As it happens, I probably live within a metaphorical stone's throw of James Weekes, above, here in Ponte Vedra Beach. I don't walk the beach as much as he does, but I walk my dog, Bodhi, every day, always with a camera. It's always the same, it's always different.

Apropos of perhaps nothing, here's this: http://www.zenguide.com/zenmedia/index.cfm?id=303

Honored that you were able to use an isolated, out of context sentence of my comment to expand upon. I don't disagree with anything you wrote in your response; as is true with such statements that can be made on such topics (and I do reiterate that this was a lesson I, and I alone, had learned and not posited as a universal truth - ymmv), the opposite is just as valid. That doesn't alter a bit of what my entire comment had to say - for me (sorry if that's overly obvious, but it seems necessary given what happened last time).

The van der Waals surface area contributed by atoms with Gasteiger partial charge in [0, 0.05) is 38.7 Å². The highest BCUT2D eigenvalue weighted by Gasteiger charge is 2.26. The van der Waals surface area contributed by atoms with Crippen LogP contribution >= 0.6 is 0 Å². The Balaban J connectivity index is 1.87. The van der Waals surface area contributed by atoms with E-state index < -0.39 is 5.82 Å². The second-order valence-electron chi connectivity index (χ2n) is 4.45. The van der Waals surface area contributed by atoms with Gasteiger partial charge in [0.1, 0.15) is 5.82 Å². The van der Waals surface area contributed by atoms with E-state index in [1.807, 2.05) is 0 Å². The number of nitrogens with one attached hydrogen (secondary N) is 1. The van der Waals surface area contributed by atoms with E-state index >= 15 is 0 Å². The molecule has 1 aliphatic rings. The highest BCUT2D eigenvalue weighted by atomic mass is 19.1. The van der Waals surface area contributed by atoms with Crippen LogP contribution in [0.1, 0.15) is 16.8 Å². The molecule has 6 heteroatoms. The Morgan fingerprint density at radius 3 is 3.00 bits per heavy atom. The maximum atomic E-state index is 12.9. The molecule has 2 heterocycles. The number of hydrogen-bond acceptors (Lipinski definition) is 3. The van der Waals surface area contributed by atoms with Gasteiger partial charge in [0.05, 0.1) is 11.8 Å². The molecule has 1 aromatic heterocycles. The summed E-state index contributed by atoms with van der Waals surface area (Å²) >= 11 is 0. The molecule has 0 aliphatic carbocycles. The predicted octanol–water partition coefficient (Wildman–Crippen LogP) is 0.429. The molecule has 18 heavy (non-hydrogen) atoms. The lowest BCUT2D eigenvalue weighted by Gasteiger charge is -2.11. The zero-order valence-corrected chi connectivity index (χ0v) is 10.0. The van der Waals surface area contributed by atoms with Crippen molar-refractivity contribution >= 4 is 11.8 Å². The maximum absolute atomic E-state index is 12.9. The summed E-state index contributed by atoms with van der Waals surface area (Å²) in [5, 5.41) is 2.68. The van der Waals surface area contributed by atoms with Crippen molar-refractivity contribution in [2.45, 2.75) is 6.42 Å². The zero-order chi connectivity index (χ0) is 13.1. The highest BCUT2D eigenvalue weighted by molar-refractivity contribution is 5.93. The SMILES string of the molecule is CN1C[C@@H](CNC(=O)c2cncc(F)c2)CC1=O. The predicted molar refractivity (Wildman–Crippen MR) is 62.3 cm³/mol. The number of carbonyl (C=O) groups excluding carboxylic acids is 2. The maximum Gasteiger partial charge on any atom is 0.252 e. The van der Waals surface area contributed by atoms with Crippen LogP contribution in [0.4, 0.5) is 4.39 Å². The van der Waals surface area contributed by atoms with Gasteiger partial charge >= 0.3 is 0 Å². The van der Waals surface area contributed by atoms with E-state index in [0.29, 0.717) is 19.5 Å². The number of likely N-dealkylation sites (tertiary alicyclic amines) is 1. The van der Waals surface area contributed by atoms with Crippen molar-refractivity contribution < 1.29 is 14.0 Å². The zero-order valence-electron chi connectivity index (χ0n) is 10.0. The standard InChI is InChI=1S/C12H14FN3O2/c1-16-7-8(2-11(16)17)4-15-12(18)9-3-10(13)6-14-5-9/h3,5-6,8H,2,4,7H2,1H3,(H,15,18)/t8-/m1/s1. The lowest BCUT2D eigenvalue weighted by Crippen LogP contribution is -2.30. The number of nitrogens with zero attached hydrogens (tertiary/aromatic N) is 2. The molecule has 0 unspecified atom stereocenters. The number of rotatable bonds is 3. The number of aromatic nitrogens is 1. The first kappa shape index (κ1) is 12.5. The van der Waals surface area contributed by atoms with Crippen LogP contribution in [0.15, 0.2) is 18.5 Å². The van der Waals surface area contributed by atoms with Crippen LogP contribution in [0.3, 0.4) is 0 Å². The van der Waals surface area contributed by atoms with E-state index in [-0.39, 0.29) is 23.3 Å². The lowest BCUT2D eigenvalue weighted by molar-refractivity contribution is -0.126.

One of my favorite books is on drawing, and I don't draw. I picked it up at a library book sale and shave since bought every book by the author and drove the 12 hour round trip to his garden in Warwick NY. I have also gifted many copies of his book, "The zen of seeing" "seeing drawing" it very much relates to what we do with cameras. Frederick Franck, a world humanitarian and humble artist and author. His garden is Pacem in Terris. http://www.frederickfranck.org